13. Oxygen Consumption • Direct measurement of maximal oxygen uptake is the most accurate - Douglas Bag • Can also be estimated from peak work rate • Treadmill speed and grade, cycle work rate

  14. O2 consumption Sub max estimates • sub-maximal tests have four assumptions • Linear relationship between HR and O2 uptake • Valid between 110 and 150 bpm • Linear relationship between O2 uptake and workload • That the max HR at a given age is uniform • That the mechanical efficiency (O2 uptake at a given workload) is the same for everyone • Not entirely accurate - can result in 10-15% error in estimating VO2 max • Tend to overestimate in highly trained, underestimate in untrained

  15. Sub-maximal Tests We have done (or will do) the following sub-max tests • YMCA sub-maximal bicycle test • Sub-maximal step test (mCAFT) • Rockport One Mile Walking Test • Treadmill walk test • Cooper test • 1.5 mile test Caution client to stop if feeling dizzy, nauseous, very short of breath…

  16. Metabolic Equivalent (MET) • Absolute resting O2 consumption • 250 ml / min divided by body weight • An MET is the average amount of oxygen consumed while at rest. It is used a lot in ACSM exercise prescription guidelines. • MET = 3.5 ml / kg min • Capacity to increase work rate above rest is indicated by number of METs in max test • Sedentary can increase to 10, an athlete up to 23 MET

  17. Cardiorespiratory Capacities METs*VO2max (ml/kg/min) Athlete 16-20+ 56-70+ Active 10-15 35-53 Sedentary 8-10 28-35 Cardiac Patient - Class II 5-7 18-25 - Class III 3-5 11-18 - Class IV <3 <11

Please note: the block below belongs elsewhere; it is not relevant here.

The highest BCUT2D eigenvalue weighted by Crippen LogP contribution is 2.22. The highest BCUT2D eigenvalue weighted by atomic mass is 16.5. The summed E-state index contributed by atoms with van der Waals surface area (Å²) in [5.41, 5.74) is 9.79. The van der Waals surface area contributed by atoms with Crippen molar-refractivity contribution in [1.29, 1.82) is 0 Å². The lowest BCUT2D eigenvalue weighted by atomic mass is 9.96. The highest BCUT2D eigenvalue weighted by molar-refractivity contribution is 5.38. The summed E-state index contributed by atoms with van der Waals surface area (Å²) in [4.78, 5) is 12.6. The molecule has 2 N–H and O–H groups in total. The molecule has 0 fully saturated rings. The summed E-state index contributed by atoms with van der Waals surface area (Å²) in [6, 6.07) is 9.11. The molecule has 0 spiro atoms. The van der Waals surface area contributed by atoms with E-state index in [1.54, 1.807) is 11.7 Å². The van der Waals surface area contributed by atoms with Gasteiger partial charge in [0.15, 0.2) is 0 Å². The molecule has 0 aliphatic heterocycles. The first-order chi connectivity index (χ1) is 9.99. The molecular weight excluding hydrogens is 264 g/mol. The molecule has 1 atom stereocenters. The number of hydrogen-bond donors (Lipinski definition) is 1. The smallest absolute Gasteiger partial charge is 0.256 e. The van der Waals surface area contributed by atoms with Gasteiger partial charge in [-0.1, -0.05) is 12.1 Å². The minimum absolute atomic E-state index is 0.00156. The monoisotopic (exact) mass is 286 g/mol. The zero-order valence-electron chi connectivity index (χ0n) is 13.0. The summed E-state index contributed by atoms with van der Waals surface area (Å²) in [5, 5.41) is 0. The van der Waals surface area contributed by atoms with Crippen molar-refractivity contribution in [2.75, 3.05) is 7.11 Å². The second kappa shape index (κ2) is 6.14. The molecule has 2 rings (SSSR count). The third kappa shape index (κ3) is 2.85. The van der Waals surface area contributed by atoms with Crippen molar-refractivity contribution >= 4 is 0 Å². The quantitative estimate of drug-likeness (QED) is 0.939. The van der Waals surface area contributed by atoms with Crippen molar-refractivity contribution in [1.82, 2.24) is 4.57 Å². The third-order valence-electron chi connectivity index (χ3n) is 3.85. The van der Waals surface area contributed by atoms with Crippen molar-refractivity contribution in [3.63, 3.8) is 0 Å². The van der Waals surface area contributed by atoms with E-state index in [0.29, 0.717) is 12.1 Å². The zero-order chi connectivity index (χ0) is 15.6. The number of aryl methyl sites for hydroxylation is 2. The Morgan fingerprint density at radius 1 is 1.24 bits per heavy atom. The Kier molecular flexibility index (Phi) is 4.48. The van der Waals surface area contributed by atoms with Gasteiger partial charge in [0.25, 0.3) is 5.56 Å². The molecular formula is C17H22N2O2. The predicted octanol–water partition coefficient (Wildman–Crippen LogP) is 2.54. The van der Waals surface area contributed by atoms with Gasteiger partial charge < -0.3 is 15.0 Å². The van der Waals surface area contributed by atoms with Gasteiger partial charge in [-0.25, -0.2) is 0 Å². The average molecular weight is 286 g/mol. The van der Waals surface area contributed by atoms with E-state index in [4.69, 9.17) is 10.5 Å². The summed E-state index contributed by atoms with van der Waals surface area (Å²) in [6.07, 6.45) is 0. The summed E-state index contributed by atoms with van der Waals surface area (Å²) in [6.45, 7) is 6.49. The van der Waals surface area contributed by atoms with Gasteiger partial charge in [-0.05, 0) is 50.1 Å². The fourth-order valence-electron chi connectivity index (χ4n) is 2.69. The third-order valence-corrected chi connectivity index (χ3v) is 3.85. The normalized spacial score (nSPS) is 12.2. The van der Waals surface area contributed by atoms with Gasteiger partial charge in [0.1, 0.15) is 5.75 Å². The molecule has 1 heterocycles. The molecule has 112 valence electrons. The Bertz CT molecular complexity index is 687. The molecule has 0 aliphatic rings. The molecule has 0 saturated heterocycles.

18. Stress Tests • Bruce protocol is a maximal stress test • 3 min stages on treadmill • Increase speed and percent grade (~3.5 MET / stage) • Used as a diagnostic test for coronary heart disease and estimating VO2 max • must be cautious as Coronary Heart Disease is the #1 killer in Canada • if client has positive PAR-Q or is over 45 in the states need physician to be present • ECG (electrocardiograph) is used during stress test, as 30% with confirmed CAD have normal resting ECG • but 80% of these abnormalities will show during the stress of exercise

  19. Why Use Stress Tests? • To establish, from ECG, a diagnosis of heart disease and to screen for "silent" coronary disease in seemingly healthy individuals. • To reproduce and assess exercise-related chest symptoms. • To screen candidates for preventive and cardiac rehabilitative exercise programs. • To detect abnormal blood pressure response • To define functional aerobic capacity and evaluate its degree of deviation from normal standards.

  20. Exercise-Induced Indicators of CHD • Angina Pectoris present 30% of time. • Electrocardiographic Disorders • S-T segment depression • Cardiac Rhythm Abnormalities • premature ventricular contractions • ventricular fibrillation • Other Indices of CHD • blood pressure (hypertensive and hypotensive) • heart rate (tachycardia or bradycardia)

  21. Blood Pressure Response • normal for systolic to rise to 190-220 mmHg • normal for diastolic to increase by 10 mmHg(can actually drop or stay the same) • systolic should not exceed 260 mmHg • diastolic increase >20 mmHg = hypertensive • exertional hypotensive response • failure of Systolic pressure to rise by at least 20-30 mmHg,Or SBP drops (20 mmHg) • Correlated with myocardial ischemia, left ventricular dysfunction and risk of cardiac events